The World’s Most Unique Guitar Festival
Wilson Center festival boasts big names, 76 contestants and all four genres of guitar music.
Get ready for some of the finest guitar strumming, shredding, slapping, picking and playing to be found on any part of the globe. The Wilson Center Guitar Festival takes place August 17-19 — a three-day celebration of guitar with five headlining performers who cover four genres of guitar music–Rock & Blues, Jazz, Fingerstyle, and Classical.
The festival allows audiences to watch semi-finalists compete for up to $32,000 in cash prizes and treat themselves to performances by Kevin Eubanks, the Beijing Guitar Duo, Mike Dawes and Antoine Dufour, all of whom will also help judge the contestants.
Next week, 76 semi-finalists from 63 cities around the world travel to the Sharon Lynne Wilson Center for the Arts in Brookfield, WI to compete for their share of prize money. Now in its fifth year, this is the only guitar festival in the world to feature the four different genres of music.
The 2017 Festival will include master classes led by some of today’s best guitarists, a vendor hall filled with the latest and greatest in guitar gear, live music from local artists, an exhibit of rare guitars from The Eisner Collection, and ticketed headliner concerts. The latter will include performances by the renowned classical ensemble Beijing Guitar Duo (Aug. 17); fingerstyle legends Antoine Dufour and Mike Dawes (Aug. 18); and modern-day jazz prophet and former band leader of The Tonight Show Kevin Eubanks (Aug. 19).
Eubanks spent 18 years as the former bandleader on The Tonight Show when Jay Leno hosted, and will serve as one of the headliners and judges of the competition.
So, what will Eubanks be keeping eyes and ears on while judging?
“Mostly I look for originality,” Eubanks said on a phone call last week while vacationing in Alaska. “Looking for original sounds. I hope everyone sounds different but it’s most important they feel what they’re playing. I don’t focus so much on technique but rather what they’re trying to express.”
The initial preliminary round of judging took place via YouTube video submissions. From the pool of YouTube and DVD applications, jurors selected the semi-finalists who have been invited to compete in the live semi-final rounds at the Wilson Center.
Eubanks says while a lot of that emotion is intrinsic, he hopes people open their minds and hearts while playing. “We all have a creative flow, whatever it is. I also think people who have were self-taught have an invaluable asset. It’s like that adage, ‘give a man a fish, and you feed him for a day; show him how to catch fish, and you feed him for a lifetime.’”
Legendary jazz trumpeter Freddie Hubbard, upon hearing Eubanks play the guitar, told him he had nothing to worry about because Eubanks had his own sound. “As long as you’ve got your own sound, you’re being yourself,” Hubbard told him. “Express yourself. The more people who hear your sound, the more people will identify you with it.”
As a kid, Eubanks was trained in violin, trumpet, and piano and later attended Berklee College of Music in Boston. He then moved to New York to begin his professional career.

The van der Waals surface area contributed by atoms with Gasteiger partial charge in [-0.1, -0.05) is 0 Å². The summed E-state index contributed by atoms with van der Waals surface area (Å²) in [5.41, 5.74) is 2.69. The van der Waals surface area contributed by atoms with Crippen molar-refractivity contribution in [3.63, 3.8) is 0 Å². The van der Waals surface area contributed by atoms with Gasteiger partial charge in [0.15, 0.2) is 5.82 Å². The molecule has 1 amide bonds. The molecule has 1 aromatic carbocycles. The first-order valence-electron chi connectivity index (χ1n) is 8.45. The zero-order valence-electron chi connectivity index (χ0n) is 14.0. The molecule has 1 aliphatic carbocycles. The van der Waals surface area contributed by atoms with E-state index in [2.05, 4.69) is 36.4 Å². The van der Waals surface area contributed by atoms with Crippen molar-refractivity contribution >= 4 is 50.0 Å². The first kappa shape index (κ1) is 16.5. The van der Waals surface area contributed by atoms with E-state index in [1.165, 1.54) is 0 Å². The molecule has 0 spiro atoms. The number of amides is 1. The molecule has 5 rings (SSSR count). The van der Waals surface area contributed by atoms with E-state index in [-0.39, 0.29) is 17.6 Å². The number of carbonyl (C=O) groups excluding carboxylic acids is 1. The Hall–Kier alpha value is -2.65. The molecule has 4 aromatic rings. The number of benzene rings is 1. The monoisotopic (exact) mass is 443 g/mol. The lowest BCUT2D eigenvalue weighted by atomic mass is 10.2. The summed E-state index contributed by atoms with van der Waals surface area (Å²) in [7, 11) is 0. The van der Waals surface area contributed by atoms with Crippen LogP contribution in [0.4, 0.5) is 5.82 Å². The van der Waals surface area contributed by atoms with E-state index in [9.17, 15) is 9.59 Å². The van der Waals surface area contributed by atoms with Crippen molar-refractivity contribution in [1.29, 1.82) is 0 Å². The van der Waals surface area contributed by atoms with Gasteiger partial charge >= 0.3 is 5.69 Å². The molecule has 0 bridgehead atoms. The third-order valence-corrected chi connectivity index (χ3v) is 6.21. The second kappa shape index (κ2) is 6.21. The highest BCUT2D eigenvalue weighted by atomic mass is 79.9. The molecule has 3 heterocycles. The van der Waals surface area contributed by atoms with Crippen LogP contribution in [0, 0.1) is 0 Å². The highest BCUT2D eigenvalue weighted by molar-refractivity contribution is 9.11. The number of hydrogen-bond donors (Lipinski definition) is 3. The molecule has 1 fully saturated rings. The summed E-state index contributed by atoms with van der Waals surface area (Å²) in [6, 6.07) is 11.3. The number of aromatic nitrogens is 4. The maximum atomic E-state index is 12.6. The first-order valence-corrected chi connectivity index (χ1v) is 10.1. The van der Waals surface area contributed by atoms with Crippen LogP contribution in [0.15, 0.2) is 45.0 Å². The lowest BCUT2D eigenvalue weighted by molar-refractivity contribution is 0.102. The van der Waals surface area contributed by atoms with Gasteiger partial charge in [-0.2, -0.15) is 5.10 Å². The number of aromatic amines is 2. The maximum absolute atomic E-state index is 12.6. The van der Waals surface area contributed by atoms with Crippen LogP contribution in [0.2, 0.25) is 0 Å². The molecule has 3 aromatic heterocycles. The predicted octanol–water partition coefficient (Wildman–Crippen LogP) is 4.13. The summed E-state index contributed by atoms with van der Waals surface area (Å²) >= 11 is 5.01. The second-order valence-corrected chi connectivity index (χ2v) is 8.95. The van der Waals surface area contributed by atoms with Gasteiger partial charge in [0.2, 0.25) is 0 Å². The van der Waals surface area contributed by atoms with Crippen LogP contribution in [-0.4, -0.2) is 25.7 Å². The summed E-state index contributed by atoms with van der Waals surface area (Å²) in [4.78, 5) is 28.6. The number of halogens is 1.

A jazz master now, Eubanks grew up playing hard rock like most young musicians. “I grew up listening to a lot of rock music,” Eubanks said. “I was into Deep Purple, Black Sabbath.”
“I was talking to one of the band members a while ago and they thanked me for bringing them up a lot,” Eubanks said. “I told them I knew Terry died a long time ago (1978 ) but I wanted them to know I was sorry about his death. I always liked his sound, really had some grit to it. I was nuts about Chicago.”
While using or not using a guitar pick is a personal preference, Eubanks doesn’t know why they invented picks in the first place. “It’s the touch,” Eubanks said. “It’s the metal with the fingers that makes the music. People put too much emphasis on the instrument. It all starts with them, the guitar is just a tool.”
Eubanks says he’s often asked why he prefers not using a pick, and never tires of explaining.
“Why would you play with a pick? I’ve got five fingers. You use all your fingers to type. It’s more intimate without a pick. You’re touching the guitar with your hand and torso.”
Eubanks says the country is divided and music is one way to deal with the strain.
“We always need the arts, not just music. People are going to make music, movies, that’s what we do. We’re creative beings. Birds build their nests. We make art.”
He says in the 1960s, musicians would use their voice to take action for things they believed in, or things they protested.
“A lot of artists today are afraid to speak out, it’s bad for business,” Eubanks said. “Corporations don’t want to mess with their customer base, more interested in the bottom line. The idea of making young people aware or invigorating them doesn’t seem as relevant as it once was.”
And that’s a loss, he says. “Art should keep you plugged into the world. Let people make up their own minds about what’s going on.”
Just like with fishing, it’s all about teaching yourself.
Tickets for the headlining shows are still available. You can purchase them here. http://www.wilson-center.com